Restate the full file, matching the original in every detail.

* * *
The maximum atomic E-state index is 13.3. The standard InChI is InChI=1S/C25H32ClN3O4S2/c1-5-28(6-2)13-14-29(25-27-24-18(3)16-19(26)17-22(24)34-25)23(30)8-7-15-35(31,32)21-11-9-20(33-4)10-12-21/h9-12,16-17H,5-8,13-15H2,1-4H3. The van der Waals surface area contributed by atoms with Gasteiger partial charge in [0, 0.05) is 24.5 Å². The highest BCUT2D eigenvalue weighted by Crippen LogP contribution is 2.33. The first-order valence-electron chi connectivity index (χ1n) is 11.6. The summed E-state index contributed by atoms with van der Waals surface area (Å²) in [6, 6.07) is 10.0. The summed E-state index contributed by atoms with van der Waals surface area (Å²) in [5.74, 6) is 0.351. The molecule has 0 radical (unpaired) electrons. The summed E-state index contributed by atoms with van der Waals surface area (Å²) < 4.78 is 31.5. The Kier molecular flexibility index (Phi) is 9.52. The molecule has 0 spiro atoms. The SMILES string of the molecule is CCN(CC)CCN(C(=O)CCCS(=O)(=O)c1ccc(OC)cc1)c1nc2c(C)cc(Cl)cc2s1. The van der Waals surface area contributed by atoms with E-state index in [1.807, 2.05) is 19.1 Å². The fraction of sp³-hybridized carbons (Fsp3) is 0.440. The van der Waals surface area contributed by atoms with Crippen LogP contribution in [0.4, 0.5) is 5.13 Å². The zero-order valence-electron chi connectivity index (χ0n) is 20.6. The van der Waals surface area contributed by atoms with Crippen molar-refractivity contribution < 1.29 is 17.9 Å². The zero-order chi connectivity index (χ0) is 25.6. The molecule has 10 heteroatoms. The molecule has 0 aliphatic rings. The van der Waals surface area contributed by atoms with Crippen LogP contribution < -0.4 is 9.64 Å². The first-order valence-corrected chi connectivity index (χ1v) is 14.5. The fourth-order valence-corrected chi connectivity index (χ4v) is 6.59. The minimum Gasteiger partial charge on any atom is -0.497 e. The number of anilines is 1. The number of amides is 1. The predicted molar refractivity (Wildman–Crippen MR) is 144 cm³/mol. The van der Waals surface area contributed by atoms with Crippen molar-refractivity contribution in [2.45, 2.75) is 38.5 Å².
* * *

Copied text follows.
The maximum atomic E-state index is 13.3. The standard InChI is InChI=1S/C25H32ClN3O4S2/c1-5-28(6-2)13-14-29(25-27-24-18(3)16-19(26)17-22(24)34-25)23(30)8-7-15-35(31,32)21-11-9-20(33-4)10-12-21/h9-12,16-17H,5-8,13-15H2,1-4H3. The van der Waals surface area contributed by atoms with Gasteiger partial charge in [0, 0.05) is 24.5 Å². The highest BCUT2D eigenvalue weighted by Crippen LogP contribution is 2.33. The first-order valence-electron chi connectivity index (χ1n) is 11.6. The summed E-state index contributed by atoms with van der Waals surface area (Å²) in [6, 6.07) is 10.0. The summed E-state index contributed by atoms with van der Waals surface area (Å²) in [5.74, 6) is 0.351. The molecule has 0 radical (unpaired) electrons. The summed E-state index contributed by atoms with van der Waals surface area (Å²) < 4.78 is 31.5. The Kier molecular flexibility index (Phi) is 9.52. The molecule has 0 spiro atoms. The SMILES string of the molecule is CCN(CC)CCN(C(=O)CCCS(=O)(=O)c1ccc(OC)cc1)c1nc2c(C)cc(Cl)cc2s1. The van der Waals surface area contributed by atoms with E-state index in [1.807, 2.05) is 19.1 Å². The fraction of sp³-hybridized carbons (Fsp3) is 0.440. The van der Waals surface area contributed by atoms with Crippen LogP contribution in [0.4, 0.5) is 5.13 Å². The zero-order valence-electron chi connectivity index (χ0n) is 20.6. The van der Waals surface area contributed by atoms with Crippen molar-refractivity contribution < 1.29 is 17.9 Å². The zero-order chi connectivity index (χ0) is 25.6. The molecule has 10 heteroatoms. The molecule has 0 aliphatic rings. The van der Waals surface area contributed by atoms with Crippen LogP contribution < -0.4 is 9.64 Å². The first-order valence-corrected chi connectivity index (χ1v) is 14.5. The fourth-order valence-corrected chi connectivity index (χ4v) is 6.59. The minimum Gasteiger partial charge on any atom is -0.497 e. The number of anilines is 1. The number of amides is 1. The predicted molar refractivity (Wildman–Crippen MR) is 144 cm³/mol. The van der Waals surface area contributed by atoms with Crippen molar-refractivity contribution in [2.45, 2.75) is 38.5 Å².